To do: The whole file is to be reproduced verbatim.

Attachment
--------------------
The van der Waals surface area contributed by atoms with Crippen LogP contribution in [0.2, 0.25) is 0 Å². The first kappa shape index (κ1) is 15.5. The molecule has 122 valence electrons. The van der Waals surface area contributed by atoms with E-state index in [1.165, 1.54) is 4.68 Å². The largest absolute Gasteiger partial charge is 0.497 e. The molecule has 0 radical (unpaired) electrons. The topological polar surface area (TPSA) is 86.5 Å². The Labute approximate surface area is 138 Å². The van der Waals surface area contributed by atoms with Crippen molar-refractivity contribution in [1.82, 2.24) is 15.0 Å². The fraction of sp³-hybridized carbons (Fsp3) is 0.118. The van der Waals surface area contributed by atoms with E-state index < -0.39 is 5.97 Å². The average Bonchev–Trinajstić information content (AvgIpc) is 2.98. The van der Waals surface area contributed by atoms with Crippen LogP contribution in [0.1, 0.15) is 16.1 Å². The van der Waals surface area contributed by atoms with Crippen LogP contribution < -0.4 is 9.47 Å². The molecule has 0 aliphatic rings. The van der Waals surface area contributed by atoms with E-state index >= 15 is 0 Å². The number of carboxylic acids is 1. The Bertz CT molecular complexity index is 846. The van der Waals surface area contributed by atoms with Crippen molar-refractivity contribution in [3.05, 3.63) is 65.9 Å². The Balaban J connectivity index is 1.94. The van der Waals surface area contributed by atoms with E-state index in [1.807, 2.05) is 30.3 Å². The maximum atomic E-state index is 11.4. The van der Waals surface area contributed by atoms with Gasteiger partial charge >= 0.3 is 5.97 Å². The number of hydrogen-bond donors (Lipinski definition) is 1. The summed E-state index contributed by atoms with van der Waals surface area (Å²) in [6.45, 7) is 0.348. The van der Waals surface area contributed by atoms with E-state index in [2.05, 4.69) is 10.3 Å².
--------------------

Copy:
The van der Waals surface area contributed by atoms with Crippen LogP contribution in [0.2, 0.25) is 0 Å². The first kappa shape index (κ1) is 15.5. The molecule has 122 valence electrons. The van der Waals surface area contributed by atoms with E-state index in [1.165, 1.54) is 4.68 Å². The largest absolute Gasteiger partial charge is 0.497 e. The molecule has 0 radical (unpaired) electrons. The topological polar surface area (TPSA) is 86.5 Å². The Labute approximate surface area is 138 Å². The van der Waals surface area contributed by atoms with Crippen molar-refractivity contribution in [1.82, 2.24) is 15.0 Å². The fraction of sp³-hybridized carbons (Fsp3) is 0.118. The van der Waals surface area contributed by atoms with E-state index < -0.39 is 5.97 Å². The average Bonchev–Trinajstić information content (AvgIpc) is 2.98. The van der Waals surface area contributed by atoms with Crippen LogP contribution in [0.1, 0.15) is 16.1 Å². The van der Waals surface area contributed by atoms with Crippen LogP contribution < -0.4 is 9.47 Å². The molecule has 0 aliphatic rings. The van der Waals surface area contributed by atoms with E-state index >= 15 is 0 Å². The number of carboxylic acids is 1. The Bertz CT molecular complexity index is 846. The van der Waals surface area contributed by atoms with Crippen molar-refractivity contribution in [3.05, 3.63) is 65.9 Å². The Balaban J connectivity index is 1.94. The van der Waals surface area contributed by atoms with E-state index in [1.807, 2.05) is 30.3 Å². The maximum atomic E-state index is 11.4. The van der Waals surface area contributed by atoms with Gasteiger partial charge >= 0.3 is 5.97 Å². The number of hydrogen-bond donors (Lipinski definition) is 1. The summed E-state index contributed by atoms with van der Waals surface area (Å²) in [6.45, 7) is 0.348. The van der Waals surface area contributed by atoms with E-state index in [2.05, 4.69) is 10.3 Å².